Patrick Marshall answers your personal technology questions each week.

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Q: Is it possible to transfer, en masse, certain emails from one Gmail account to another? I have many emails in folders that I’d like to transfer without having to transfer everything in my folder accounts.

— Doug C

A: Yes, there’s a simple way to move emails from one Gmail account to another. Just sign into the Gmail account where you want to move the emails to and then click on the gear icon in the upper-right corner. Next, click on Settings and then select the Accounts and Import tab. Finally, click on “Import mail and contacts.” You’ll then be prompted to sign into the account you want to copy emails from.

This method won’t allow you to be selective in which emails you bring over, but you can delete ones you don’t want after importing them. That’s just as easy as being selective about which emails to export from the other account.

You can also, by the way, archive emails and then import them into another account or application, though that’s a bit more complicated.

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Q: I hope you can help me with this annoying problem, it started several months ago. Whenever I go to CNN, a blocking pop-up appears in the lower left of my screen: “By using this site you agree to its privacy policy and terms of use.” The words “privacy policy” and “terms of use” are highlighted, so you can click them for a lengthy explanation, which I have done. However, that does not keep the pop-up from reappearing every single time I open CNN! I get it! I understand it! Now … would you just go away? But … no. …


— Mara

A: That is, I agree, moderately irritating. I was about to suggest that you may have cookies turned off on your browser and the CNN site wasn’t “remembering” that you acknowledged their policies, but I allowed cookies on a browser and the warning still comes up. Fortunately, all it takes is a click on the big X at the end of the message to make it disappear. So I guess we just have to live with it.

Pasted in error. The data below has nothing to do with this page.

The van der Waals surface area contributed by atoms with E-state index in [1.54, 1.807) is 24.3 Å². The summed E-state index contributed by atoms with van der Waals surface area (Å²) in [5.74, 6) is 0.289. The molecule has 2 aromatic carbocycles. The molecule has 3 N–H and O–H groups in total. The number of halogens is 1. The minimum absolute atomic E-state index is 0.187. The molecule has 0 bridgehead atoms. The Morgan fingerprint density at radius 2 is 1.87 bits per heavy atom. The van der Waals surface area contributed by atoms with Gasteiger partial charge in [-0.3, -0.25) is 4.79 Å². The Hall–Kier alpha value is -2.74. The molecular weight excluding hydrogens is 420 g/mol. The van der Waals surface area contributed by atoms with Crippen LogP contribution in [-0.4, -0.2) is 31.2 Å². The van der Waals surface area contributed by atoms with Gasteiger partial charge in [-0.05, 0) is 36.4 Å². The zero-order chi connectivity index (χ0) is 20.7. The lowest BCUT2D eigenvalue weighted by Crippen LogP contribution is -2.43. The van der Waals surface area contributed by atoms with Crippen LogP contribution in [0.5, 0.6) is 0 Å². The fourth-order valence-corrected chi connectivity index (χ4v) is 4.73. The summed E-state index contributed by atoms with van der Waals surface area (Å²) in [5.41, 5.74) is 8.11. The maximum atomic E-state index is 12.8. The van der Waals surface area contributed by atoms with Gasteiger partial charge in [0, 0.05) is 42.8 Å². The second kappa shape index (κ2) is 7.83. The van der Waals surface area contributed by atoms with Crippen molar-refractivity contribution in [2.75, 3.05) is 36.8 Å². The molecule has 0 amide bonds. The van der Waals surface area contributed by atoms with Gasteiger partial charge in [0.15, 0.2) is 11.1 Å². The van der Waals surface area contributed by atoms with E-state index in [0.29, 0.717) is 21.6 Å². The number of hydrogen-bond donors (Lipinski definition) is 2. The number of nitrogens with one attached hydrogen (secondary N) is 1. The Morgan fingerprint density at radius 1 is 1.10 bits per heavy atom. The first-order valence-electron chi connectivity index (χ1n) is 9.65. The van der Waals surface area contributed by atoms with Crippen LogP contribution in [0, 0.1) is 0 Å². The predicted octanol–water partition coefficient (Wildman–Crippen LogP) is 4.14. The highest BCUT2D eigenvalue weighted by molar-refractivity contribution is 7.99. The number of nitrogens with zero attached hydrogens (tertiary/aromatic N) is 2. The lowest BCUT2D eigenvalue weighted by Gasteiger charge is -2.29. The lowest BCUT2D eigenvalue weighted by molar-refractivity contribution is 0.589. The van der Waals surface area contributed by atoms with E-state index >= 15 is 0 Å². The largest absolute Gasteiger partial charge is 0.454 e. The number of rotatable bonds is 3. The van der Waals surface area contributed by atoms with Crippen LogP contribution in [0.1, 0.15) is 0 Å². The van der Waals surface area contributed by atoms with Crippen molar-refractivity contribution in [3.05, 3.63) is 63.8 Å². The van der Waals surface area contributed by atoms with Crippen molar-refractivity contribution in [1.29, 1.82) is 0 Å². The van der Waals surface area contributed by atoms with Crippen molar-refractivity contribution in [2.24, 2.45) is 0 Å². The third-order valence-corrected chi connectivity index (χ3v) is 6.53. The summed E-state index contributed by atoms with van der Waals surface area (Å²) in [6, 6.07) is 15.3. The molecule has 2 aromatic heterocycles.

Alternatively, you can suggest to the company that they adopt a different method by writing them at

Q: I am the current secretary for a group that numbers about 100. We have a Gmail address for our correspondence, and when we send our calendar for the month or other emails to the group we have a policy to use BCC for all the email addresses (with our account in the To: field). This both protects others from easily getting everyone’s email address and it saves a lot of space for each email. This has been working great for many years until about three months ago when I began getting a rejected message from everyone on the BCC. When I try later it will go through as usual. A couple of weeks ago it changed to where it gets rejected all the time. I finally had to divide the emails into smaller groups and they will go through. My search of Gmail tells me that up to 100 BCCs is the normal limit, which we are under. Any ideas?

A: The only explanation that comes to me is that your bulk emails may have been tagged as spam. Gmail is more sensitive than some mail services to spam and if recipients have reported your email as spam — even inadvertently — it may be blocked for all.

While Gmail isn’t really designed as a bulk mail service, Google has provided guidelines for Gmail users wanting to send to mailing lists to ensure, or at least increases the chances, that mail gets delivered. You’ll find those guidelines here: